The smaller the splash, the bigger the points. But how do Olympic divers slip quietly into the water after tumbling from the equivalent of a three-story building?
There’s a precise science behind the “rip entry” technique. And with the world’s top divers set to compete in Rio, it will be imperative to execute under pressure at the Maria Lenk Aquatic Center this month.
The idea is to hit the pool with an open hand to create an air pocket for your body to enter, then somersault underwater to disperse the air bubble and prevent it from surfacing in a unified splash.
Here’s how a few members of Team USA explain it…
Steele Johnson (men’s individual 10m platform and men’s synchronized 10m platform)
“So there’s a lot of factors that go into reducing the splash. A lot of people think it’s just on the end, but if you have a bad takeoff, your body’s going to be moving in such a way that it’s gonna be almost impossible to make a small splash. So you wanna have a big flat hand when you hit the water because that creates a pop sound, and then it spreads the water, and then you spread your hands apart. You create a hole in the water. And then when you’re going through, once your hips get through, you wanna pike save or knee save, depending on a front or back. And when you do that, it just sucks the rest of your body under and disperses all the bubbles across as much surface as you can, and makes sure it doesn’t go back up.”
Abby Johnston (women’s individual 3m springboard)
“When you go through the water, you wanna have your hand completely flat and then you wanna move your wrists and your arms out to the side, because that creates a hole for your whole body to go through. So you push through the water, flick your wrists and then you do a little flip underwater just to keep it all below you – all that bubble, all that air from going up into a splash. So it’s a complex and quick little move. The dive doesn’t end above the water. It’s a lot going on down below, flipping over.”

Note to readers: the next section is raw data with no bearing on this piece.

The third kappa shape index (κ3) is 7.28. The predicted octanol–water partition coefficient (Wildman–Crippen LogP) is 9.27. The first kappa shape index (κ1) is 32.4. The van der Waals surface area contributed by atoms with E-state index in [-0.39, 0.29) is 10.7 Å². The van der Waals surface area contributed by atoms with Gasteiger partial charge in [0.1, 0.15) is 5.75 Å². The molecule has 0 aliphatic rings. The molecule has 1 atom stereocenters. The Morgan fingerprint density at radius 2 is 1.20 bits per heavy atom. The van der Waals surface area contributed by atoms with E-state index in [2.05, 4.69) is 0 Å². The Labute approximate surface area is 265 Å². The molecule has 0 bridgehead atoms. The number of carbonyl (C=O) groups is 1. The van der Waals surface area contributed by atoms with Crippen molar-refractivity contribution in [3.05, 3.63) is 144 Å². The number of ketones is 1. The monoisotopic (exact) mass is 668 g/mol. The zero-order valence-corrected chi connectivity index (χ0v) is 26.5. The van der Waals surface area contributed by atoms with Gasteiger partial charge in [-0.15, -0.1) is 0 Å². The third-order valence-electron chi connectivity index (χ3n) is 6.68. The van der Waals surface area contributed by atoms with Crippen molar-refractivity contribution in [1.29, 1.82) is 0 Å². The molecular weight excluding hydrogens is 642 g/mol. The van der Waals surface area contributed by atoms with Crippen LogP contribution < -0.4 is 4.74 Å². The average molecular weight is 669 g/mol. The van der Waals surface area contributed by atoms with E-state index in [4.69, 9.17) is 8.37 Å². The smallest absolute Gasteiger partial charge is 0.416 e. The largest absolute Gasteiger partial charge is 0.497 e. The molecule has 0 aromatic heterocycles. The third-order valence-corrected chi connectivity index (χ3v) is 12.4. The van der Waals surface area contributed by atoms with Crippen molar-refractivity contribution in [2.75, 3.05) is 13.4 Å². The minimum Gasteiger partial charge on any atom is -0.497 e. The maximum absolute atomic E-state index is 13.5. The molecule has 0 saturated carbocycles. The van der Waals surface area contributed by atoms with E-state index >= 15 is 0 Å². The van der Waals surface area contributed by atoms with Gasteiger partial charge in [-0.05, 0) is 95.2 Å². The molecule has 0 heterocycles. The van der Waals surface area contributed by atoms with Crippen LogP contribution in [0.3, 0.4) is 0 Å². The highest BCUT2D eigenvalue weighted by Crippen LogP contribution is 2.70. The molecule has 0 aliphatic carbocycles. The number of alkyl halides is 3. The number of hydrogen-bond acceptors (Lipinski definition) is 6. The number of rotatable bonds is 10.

Amy Cozad (women’s synchronized 10m platform)
“In making the smallest splash you can possibly make, you grab your hands one on top of the other, and the bottom hand has to be as flat as possible. And so right after you hit the water you swim your arms straight out to the side, so when you’re upside down it’s right in line with your body, and with your hands and your arms it creates this air bubble, so your body goes through the water and it creates this air bubble. You’re bringing air with you as you’re entering through the water. And after you go down you somersault in and up over that air bubble. Then all this air is underneath you and it can’t just explode back up, so then the air disperses, because that’s what makes the splash, and then this air shoots back up, and it moves water out of its way when it’s coming up. So that dispersing of the air bubbles underwater is what the goal is to try to make the smallest splash.”
The “rip entry” technique will be on full display when Olympic diving events begin on Aug. 7.